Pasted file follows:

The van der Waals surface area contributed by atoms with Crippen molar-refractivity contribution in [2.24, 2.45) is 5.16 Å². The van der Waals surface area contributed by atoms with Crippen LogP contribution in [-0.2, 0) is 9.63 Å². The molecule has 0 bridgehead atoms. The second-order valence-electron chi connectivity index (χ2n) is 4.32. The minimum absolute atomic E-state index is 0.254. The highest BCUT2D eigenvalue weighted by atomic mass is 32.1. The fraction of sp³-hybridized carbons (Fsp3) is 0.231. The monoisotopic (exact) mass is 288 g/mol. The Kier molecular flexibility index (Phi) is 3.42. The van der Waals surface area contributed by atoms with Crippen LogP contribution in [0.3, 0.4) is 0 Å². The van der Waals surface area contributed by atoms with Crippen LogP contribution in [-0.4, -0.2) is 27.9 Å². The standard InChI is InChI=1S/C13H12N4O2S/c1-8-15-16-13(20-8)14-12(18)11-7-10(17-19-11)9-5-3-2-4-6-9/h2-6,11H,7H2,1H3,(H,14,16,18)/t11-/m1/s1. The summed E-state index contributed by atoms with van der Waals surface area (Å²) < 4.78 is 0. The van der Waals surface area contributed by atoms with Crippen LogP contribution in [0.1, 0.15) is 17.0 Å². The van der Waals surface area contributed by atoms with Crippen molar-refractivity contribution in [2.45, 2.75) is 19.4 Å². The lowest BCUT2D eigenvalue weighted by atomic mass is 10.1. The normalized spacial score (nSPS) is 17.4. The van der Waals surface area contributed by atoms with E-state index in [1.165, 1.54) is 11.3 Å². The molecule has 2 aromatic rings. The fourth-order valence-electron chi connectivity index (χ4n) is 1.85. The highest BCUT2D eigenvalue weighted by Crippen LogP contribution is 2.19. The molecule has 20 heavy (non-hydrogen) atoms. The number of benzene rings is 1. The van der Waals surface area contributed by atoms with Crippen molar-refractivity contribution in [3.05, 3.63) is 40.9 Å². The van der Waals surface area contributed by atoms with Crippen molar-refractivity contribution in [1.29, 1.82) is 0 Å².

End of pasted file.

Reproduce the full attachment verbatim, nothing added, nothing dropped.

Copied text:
The van der Waals surface area contributed by atoms with Crippen molar-refractivity contribution in [2.24, 2.45) is 5.16 Å². The van der Waals surface area contributed by atoms with Crippen LogP contribution in [-0.2, 0) is 9.63 Å². The molecule has 0 bridgehead atoms. The second-order valence-electron chi connectivity index (χ2n) is 4.32. The minimum absolute atomic E-state index is 0.254. The highest BCUT2D eigenvalue weighted by atomic mass is 32.1. The fraction of sp³-hybridized carbons (Fsp3) is 0.231. The monoisotopic (exact) mass is 288 g/mol. The Kier molecular flexibility index (Phi) is 3.42. The van der Waals surface area contributed by atoms with Crippen LogP contribution in [0.3, 0.4) is 0 Å². The van der Waals surface area contributed by atoms with Crippen LogP contribution in [-0.4, -0.2) is 27.9 Å². The standard InChI is InChI=1S/C13H12N4O2S/c1-8-15-16-13(20-8)14-12(18)11-7-10(17-19-11)9-5-3-2-4-6-9/h2-6,11H,7H2,1H3,(H,14,16,18)/t11-/m1/s1. The summed E-state index contributed by atoms with van der Waals surface area (Å²) < 4.78 is 0. The van der Waals surface area contributed by atoms with Crippen LogP contribution in [0.1, 0.15) is 17.0 Å². The van der Waals surface area contributed by atoms with Crippen molar-refractivity contribution in [2.45, 2.75) is 19.4 Å². The lowest BCUT2D eigenvalue weighted by atomic mass is 10.1. The normalized spacial score (nSPS) is 17.4. The van der Waals surface area contributed by atoms with E-state index in [1.165, 1.54) is 11.3 Å². The molecule has 2 aromatic rings. The fourth-order valence-electron chi connectivity index (χ4n) is 1.85. The highest BCUT2D eigenvalue weighted by Crippen LogP contribution is 2.19. The molecule has 20 heavy (non-hydrogen) atoms. The number of benzene rings is 1. The van der Waals surface area contributed by atoms with Crippen molar-refractivity contribution in [3.05, 3.63) is 40.9 Å². The van der Waals surface area contributed by atoms with Crippen molar-refractivity contribution in [1.29, 1.82) is 0 Å².